The lights were strung, the stage was set and "Baby New Year" was waiting in a cage, hissing.
Brasstown, once again, was ready for the Possum Drop. Yes, the annual New Year's Eve Possum Drop, the one and only, inspired by the dropping of a certain illuminated ball 1,078km miles away.
Last night, at the stroke of midnight, at the exact same moment that hundreds of thousands of people hollered in the New Year at Times Square in New York, and millions more tipped back champagne flutes and watched it on television, a few hundred people huddled together at a Citgo station in this little town in Appalachia, wearing hunting jackets and those hats with the dangly ear straps, cheering the descent of one confused marsupial.
Talk about parallel universes.
It all started 13 years ago, when someone said to Clay Logan, owner of Brasstown's only gas station and vendor of kitschy possum products, "If New York City can drop a ball, why can't we drop a possum?"
Logan totally agreed.
At midnight, as he let a rope slip between his fingers, lowering a possum in a Plexiglas cage from the roof of his gas station, Logan yelled out, as he has every New Year's Eve since 1990, "Five, four, three, two, one!"
And then, as the crowd started going bananas, "The possum has landed!" The possum was alive, of course, and was released at the end of the night unharmed, though a little shaken.
And the show was more than just the spectacle of suspending in the air a fuzzy-headed, pink-pawed animal that looked as if it someone stuck it together with spare parts. There were fireworks, the firing of muskets, country food, including peach cobbler and bear stew, and the Miss Possum contest, a cross-dressing affair in which bearded truck drivers wore eye shadow and strutted across stage with hands like oven mitts swinging at the sides of bursting lace dresses.
There was also blue grass music, including the crowd-pleaser that went, "Down in the darkness, much to my delight, there's five pounds of possum, in my headlights tonight."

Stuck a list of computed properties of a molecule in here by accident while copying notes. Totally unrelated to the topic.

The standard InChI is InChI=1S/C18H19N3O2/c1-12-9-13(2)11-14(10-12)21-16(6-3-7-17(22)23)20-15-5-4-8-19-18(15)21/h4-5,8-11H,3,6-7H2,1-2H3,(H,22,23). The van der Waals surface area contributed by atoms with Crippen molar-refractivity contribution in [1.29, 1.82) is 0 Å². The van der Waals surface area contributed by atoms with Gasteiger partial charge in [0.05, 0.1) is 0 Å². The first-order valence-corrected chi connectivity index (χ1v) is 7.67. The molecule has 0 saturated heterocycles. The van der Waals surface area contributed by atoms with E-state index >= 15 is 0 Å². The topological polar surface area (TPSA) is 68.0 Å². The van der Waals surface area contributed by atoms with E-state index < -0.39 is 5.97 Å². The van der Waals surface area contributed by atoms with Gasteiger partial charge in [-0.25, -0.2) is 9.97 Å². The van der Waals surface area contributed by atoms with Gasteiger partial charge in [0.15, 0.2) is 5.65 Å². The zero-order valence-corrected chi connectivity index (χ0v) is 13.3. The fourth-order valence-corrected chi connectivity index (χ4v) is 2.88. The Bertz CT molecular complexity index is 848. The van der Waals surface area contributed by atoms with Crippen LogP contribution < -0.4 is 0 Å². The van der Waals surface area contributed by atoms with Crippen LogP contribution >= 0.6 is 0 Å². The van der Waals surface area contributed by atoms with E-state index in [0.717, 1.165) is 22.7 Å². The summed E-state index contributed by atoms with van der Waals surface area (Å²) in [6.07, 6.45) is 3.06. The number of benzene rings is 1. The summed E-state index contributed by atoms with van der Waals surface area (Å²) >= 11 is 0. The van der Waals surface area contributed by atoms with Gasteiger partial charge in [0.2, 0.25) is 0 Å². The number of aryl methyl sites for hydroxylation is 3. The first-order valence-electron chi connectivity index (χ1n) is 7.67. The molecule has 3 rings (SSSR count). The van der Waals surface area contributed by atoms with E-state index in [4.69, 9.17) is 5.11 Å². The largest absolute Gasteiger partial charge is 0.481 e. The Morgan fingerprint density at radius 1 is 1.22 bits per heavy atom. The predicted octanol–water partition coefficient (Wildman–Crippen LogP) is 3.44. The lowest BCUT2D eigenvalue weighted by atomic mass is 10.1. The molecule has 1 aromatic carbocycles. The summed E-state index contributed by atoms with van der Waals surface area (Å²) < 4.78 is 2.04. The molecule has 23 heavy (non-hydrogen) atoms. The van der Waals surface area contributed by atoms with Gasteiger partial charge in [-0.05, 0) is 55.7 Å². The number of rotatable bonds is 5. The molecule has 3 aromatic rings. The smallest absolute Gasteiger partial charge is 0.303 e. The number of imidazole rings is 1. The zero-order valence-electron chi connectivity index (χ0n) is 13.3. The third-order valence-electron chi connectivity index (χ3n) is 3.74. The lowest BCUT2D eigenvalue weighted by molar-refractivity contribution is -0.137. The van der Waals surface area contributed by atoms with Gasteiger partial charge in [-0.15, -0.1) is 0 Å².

Life, Logan says, is full of possum-bilities. Over the years he has worked assiduously to promote Brasstown as the "Possum Capital of the World," not for any scientific reason having to do with an unusually large possum population but because Brasstown "desperately needed something."
The town, in the foothills of the Appalachians, north of Atlanta, survives on cattle farming, a few small tobacco plots and industrial jobs where people can find them. Brasstown became famous for 15 minutes a few years ago when townsfolk were rumored to be sheltering Eric Rudolph, the elusive abortion-clinic bombing suspect who was captured in May after five years on the run.
Rudolph grew up around here, not far from the Citgo gas station near Greasy Creek Road where Logan does a brisk trade in stuffed possum toys, cat food-size tins of "possum roadkill" (they're actually filled with dirt), and T-shirts that proclaim, "Possum -- The Other, Other White Meat."
As it says on his Web site, "One man's roadkill is another man's icon."
"We love possums around here," explained Logan, 57, as he spat out an oyster of chewing tobacco juice and wiped his gray beard. "They're an animal everybody says is the dumbest animal in the world, and they probably are. But they'll save your life. If you're out in the woods and you get lost, just follow a possum track and it'll take you right to the road."